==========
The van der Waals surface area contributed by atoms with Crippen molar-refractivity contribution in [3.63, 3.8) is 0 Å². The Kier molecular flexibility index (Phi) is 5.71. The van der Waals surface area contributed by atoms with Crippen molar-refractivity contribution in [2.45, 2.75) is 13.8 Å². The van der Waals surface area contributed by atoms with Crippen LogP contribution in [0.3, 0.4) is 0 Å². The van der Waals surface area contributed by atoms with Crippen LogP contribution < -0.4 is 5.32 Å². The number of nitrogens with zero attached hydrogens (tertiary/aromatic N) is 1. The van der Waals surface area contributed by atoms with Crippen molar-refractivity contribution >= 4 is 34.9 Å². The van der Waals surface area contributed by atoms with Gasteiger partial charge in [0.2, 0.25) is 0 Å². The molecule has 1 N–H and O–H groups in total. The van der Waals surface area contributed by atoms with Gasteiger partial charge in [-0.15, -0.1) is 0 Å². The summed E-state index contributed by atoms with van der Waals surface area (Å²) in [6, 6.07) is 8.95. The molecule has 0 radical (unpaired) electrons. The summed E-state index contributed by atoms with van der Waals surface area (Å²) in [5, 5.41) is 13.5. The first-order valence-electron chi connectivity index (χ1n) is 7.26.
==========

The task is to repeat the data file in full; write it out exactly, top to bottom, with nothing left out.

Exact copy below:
The van der Waals surface area contributed by atoms with Crippen molar-refractivity contribution in [3.63, 3.8) is 0 Å². The Kier molecular flexibility index (Phi) is 5.71. The van der Waals surface area contributed by atoms with Crippen molar-refractivity contribution in [2.45, 2.75) is 13.8 Å². The van der Waals surface area contributed by atoms with Crippen LogP contribution in [0.3, 0.4) is 0 Å². The van der Waals surface area contributed by atoms with Crippen LogP contribution < -0.4 is 5.32 Å². The number of nitrogens with zero attached hydrogens (tertiary/aromatic N) is 1. The van der Waals surface area contributed by atoms with Crippen molar-refractivity contribution >= 4 is 34.9 Å². The van der Waals surface area contributed by atoms with Gasteiger partial charge in [0.2, 0.25) is 0 Å². The molecule has 1 N–H and O–H groups in total. The van der Waals surface area contributed by atoms with Gasteiger partial charge in [-0.15, -0.1) is 0 Å². The summed E-state index contributed by atoms with van der Waals surface area (Å²) in [6, 6.07) is 8.95. The molecule has 0 radical (unpaired) electrons. The summed E-state index contributed by atoms with van der Waals surface area (Å²) in [5, 5.41) is 13.5. The first-order valence-electron chi connectivity index (χ1n) is 7.26.